Overcoming fear: Greenwich parents applaud efforts to keep kids in the classroom during COVID

Photo of Justin Papp
A school bus picks up students during dismissal at Old Greenwich School in Old Greenwich, Conn. Wednesday, Sept. 23, 2020.

A school bus picks up students during dismissal at Old Greenwich School in Old Greenwich, Conn. Wednesday, Sept. 23, 2020.

File / Tyler Sizemore / Hearst Connecticut Media

GREENWICH — Penny Goffman feels safe with her kids in school. In fact, since Greenwich students returned to their classrooms for in-person learning amid the COVID-19 pandemic last fall, she hasn’t worried at all.

“I have never, not one single day, felt concerned,” said Goffman, who has one child in sixth grade at Central Middle School and another in third grade at North Street School. “Not for a single day.”

According to Goffman, the risks of going to school are minimal compared with the potential affects of remote learning, which she witnessed last spring when schools were shuttered at the outset of the pandemic.

Goffman and her family, however, remained optimistic, even in those early days. They believed accommodations could be made and students would eventually return to their classrooms.

That belief proved true when, over the summer, Superintendent of Schools Toni Jones announced that in-person learning would resume in the fall, with just a few exceptions. As far as Goffman was concerned, that decision was a critical one. And Jones’ subsequent commitment to keeping kids in school, even as the pandemic continued to evolve through the fall and winter.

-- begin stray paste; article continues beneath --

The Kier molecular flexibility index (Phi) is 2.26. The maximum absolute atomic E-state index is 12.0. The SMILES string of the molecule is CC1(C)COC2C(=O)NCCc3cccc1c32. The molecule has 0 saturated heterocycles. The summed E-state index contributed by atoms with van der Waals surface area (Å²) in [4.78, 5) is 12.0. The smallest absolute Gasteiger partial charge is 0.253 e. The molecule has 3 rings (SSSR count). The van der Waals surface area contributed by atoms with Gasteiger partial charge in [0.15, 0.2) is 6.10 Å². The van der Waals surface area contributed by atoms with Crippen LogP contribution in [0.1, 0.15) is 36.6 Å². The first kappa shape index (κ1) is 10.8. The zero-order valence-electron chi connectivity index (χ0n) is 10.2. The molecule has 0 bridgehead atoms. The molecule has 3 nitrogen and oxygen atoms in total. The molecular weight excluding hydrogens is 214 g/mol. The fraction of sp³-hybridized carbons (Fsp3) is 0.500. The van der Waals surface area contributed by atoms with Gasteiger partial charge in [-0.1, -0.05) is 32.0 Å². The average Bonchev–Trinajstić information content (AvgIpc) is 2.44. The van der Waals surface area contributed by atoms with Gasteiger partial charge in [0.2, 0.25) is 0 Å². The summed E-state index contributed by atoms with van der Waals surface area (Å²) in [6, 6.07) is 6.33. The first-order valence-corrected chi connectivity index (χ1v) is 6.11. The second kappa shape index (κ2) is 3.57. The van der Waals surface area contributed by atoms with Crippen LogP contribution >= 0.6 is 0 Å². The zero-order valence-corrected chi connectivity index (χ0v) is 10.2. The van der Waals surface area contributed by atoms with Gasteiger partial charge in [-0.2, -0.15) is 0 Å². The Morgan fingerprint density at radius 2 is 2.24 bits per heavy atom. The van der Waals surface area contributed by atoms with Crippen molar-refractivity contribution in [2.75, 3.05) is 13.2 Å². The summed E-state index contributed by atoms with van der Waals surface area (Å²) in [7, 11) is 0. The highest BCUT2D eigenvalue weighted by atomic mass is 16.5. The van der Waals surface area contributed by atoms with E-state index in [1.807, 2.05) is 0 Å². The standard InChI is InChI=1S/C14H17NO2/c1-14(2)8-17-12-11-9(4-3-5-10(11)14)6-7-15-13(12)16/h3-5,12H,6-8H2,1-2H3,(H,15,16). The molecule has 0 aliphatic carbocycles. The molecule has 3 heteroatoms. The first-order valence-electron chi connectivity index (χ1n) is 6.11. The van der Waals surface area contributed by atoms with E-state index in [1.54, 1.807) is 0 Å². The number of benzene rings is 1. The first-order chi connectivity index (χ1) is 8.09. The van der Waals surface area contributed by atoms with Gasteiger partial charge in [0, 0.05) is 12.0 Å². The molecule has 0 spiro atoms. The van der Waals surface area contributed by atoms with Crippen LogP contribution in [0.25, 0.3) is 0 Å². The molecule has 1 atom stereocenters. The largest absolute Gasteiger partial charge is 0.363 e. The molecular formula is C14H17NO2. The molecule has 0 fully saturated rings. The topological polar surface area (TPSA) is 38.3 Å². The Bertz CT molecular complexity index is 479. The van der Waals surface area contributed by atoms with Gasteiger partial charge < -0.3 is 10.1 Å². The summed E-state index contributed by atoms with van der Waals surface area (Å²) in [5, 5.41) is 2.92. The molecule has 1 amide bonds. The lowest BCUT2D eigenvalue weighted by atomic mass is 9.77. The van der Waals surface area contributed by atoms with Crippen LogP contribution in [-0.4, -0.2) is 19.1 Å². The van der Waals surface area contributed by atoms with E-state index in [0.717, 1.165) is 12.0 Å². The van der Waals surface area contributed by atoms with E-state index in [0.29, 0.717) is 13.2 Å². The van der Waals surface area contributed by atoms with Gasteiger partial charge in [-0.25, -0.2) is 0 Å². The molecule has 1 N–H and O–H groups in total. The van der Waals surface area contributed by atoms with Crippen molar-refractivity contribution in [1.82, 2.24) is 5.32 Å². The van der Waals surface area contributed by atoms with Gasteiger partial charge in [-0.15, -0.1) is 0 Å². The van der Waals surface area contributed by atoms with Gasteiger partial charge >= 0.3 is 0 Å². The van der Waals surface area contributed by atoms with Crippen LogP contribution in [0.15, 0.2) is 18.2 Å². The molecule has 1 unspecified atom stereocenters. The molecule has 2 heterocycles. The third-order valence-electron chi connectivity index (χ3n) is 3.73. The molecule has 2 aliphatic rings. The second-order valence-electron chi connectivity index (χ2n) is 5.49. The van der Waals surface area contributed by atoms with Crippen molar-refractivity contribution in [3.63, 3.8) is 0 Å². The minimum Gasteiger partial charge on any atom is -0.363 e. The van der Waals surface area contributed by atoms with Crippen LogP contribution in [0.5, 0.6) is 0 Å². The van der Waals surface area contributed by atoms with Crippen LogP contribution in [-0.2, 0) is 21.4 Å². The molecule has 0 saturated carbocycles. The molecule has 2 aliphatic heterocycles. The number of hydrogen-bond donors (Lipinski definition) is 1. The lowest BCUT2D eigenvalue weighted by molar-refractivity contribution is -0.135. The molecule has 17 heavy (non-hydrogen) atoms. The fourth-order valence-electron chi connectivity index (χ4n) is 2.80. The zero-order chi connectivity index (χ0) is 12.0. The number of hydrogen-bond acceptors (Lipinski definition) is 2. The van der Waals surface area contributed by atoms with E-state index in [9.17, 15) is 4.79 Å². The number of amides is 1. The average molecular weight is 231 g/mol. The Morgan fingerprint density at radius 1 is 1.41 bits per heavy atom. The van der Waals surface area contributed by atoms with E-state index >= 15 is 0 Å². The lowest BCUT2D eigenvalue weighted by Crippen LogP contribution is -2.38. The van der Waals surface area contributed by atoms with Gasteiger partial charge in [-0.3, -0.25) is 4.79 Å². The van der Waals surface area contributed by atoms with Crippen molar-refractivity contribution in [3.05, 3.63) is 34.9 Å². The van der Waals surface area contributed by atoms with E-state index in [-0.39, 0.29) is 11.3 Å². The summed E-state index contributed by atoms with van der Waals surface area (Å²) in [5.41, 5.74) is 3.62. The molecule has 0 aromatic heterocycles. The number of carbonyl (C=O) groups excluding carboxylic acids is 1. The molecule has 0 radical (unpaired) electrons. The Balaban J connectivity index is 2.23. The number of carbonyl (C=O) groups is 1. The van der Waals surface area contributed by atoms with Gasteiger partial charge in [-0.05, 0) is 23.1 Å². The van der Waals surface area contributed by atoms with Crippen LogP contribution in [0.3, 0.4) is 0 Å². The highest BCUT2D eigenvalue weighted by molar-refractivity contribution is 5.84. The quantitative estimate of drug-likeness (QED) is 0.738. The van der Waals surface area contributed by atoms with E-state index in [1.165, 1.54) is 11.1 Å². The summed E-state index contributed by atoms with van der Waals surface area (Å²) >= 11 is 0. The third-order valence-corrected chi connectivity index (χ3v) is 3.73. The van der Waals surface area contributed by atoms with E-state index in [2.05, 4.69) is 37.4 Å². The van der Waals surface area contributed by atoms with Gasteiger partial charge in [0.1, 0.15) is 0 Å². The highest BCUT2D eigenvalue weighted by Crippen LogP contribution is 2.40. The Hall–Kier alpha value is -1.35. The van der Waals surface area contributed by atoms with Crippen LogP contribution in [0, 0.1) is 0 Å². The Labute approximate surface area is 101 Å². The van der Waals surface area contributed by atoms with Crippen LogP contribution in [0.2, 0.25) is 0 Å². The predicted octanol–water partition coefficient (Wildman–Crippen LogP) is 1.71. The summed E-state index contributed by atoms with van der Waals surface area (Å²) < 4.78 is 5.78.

“My family’s life right now is incomparable to so many of my friends and children’s friends who live outside of Greenwich,” Goffman said.

Board of Education Chair Peter Bernstein was similarly laudatory during a recent budget meeting with the Board of Estimate and Taxation.

“We are now the envy of the districts around us and, frankly, the state,” Bernstein said. “And as you look at what the nation is trying to accomplish, we’ve been able to do that here.”

Jones is perhaps unique for her early enthusiasm for the efforts of former Connecticut Education Commissioner Miguel Cardona, who urged school districts to send their students for in-person learning since the start of the pandemic. But Greenwich was by far not alone.

According to a recent Washington Post article on Cardona, who is now President Joe Biden’s nominee for federal education secretary in his Cabinet, all but one district in the state brought students back in some capacity. Still, Biden’s primary goal in education has been to enable in-school learning during the pandemic. And where Connecticut succeeded in creating a modicum of normalcy for kids during the pandemic, students in many other states were not so lucky.

Students from especially the most vulnerable populations suffered and the achievement gap grew.

Jones, for her part, was not intractable in her approach. She made clear her belief in in-school learning, while also working to enhance remote offerings for those parents who wished their children to stay at home.

But most, she said, expressed a preference for in-school learning.

“I still believe it is critically important for children to be in the best learning environment where they can excel academically, socially and emotionally while we continue to be in this pandemic,” Jones said. “For the vast majority of our students, families saw their children suffer through the spring remote period as they were missing personal contact with friends, feeling isolated and wanting desperately to come back to school.”